“We cleared it all and when the Germans were no longer there, we were able to build the barricade. The first barricade that was built was made from trams. The second barricade was close to our house, another was near Cihelna, another next to the hotel Czech Crown, another next to Vlasta. They even pulled out train cars from the railway station and moved them to that factory there. The commander of the barricade which was made from trams was František Mareš. My father was in charge of the barricade near house n. 425, where we were. The daughter of the house owner, who took part in it with us, still lives there. His name, Melichar, is included in the list, and all his family took part as well. Then Mr. Kšír was in charge of the barricade near Cihelna. Pujman was at the barricade by the hotel Czech Crown, and Švarc was at the barricade near Vlasta.”
[Interviewer: “Which air raid did you experience? The one on Prague in February?”] “What they say about this February air raid is all crap. About it being done by mistake – no way, it was at twelve o’clock, at noon, and the sky was clear, there was not a single cloud. They carried out the bombing, all the crews, counting six hundred people, and they are saying there were not able to see it on the radar? What was the radar for, then? They could see clearly from nine thousand metres, they could see everything spread nicely below them. Nobody could convince me that… The sky was clear, there was just a light snow cover. Before, on the thirteenth, from ten o’clock – we lived on the outskirts of Prague, and we could thus see that the northern part… an air raid warning was declared at fifty minutes, and sirens sounded. We were outside; we didn’t use any shelter, we would always go out to the fields. And in the north we saw a blaze, it looked the same as when they opened the ironworks in Kladno; you could always see some blaze over the city of Kladno.” [Interviewer: “So you were able to see it from Vokovice?”] “You could see the blaze over Dresden from there, as if the sky was on fire, it was ten o’clock and they were dropping lighting parachutes, and the blaze was very well visible. There were three air raids in a row, they woke us several times at night, and sirens sounded at ten or eleven, and we rushed outside. Out to the fields, as father told us: ´Get out of the house, do not go inside. The house will get hit.´”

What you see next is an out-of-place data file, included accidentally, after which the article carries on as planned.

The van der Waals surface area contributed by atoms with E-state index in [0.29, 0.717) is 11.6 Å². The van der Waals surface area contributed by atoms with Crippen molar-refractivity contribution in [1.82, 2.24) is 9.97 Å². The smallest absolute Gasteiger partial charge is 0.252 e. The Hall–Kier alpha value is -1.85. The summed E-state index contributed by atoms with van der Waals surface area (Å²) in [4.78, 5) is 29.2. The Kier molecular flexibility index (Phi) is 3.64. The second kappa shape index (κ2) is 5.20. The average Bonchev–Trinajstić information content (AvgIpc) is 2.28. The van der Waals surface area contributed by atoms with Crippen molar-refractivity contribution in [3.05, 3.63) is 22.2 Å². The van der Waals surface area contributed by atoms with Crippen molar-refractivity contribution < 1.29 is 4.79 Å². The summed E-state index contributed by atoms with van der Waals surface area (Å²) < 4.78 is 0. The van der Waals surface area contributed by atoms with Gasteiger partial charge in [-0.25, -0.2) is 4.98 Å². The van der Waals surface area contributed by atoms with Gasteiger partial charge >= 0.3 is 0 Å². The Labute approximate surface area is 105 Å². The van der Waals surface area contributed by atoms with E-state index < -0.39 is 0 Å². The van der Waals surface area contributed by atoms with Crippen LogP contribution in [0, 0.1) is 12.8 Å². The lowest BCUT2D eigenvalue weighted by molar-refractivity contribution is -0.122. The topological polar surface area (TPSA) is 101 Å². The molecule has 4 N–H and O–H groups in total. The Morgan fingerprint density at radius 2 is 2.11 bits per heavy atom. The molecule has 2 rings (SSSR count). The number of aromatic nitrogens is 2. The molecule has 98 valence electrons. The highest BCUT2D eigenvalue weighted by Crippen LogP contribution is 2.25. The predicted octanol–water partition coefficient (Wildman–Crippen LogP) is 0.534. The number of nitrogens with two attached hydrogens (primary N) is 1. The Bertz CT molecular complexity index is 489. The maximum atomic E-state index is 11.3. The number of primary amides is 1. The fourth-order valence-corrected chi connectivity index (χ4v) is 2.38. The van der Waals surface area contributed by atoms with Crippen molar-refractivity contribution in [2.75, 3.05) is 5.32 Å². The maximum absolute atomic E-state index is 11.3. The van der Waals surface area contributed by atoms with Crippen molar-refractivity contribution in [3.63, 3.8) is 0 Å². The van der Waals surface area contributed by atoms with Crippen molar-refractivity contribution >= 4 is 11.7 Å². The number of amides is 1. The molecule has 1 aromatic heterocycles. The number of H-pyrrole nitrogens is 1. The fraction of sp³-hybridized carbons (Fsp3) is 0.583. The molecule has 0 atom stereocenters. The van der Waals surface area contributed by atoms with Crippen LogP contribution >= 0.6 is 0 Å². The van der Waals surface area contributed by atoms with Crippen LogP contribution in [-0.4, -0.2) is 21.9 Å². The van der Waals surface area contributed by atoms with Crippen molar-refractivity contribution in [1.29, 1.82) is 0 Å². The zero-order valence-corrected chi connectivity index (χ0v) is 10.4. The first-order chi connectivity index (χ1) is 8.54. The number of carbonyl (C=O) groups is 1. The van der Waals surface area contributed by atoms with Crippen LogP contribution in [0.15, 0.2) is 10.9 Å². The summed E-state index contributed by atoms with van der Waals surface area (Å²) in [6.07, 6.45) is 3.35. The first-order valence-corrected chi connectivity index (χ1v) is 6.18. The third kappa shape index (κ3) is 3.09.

“We also found cables there, which ran to the cloakroom of the French restaurant, and a timer which was set to three o’clock. It was a black device, with preset time. I called my father who went to look at it and told me: ´Don’t touch anything, because this is ready to blow up.´ He removed the cables from it and disconnected the device. We went to see where the cables led, and we discovered that they were placed in green boxes, with cables attached, and we therefore disconnected them. We carried some of it outside to the observation area; there was a red garage. It was open and inside we found cartridges for machine guns and air cannons and bombs. We carried all of it to another place. Then we went up to the control tower, I looked into the log book with flight records and we found out that they had taken off from there half an hour ago.”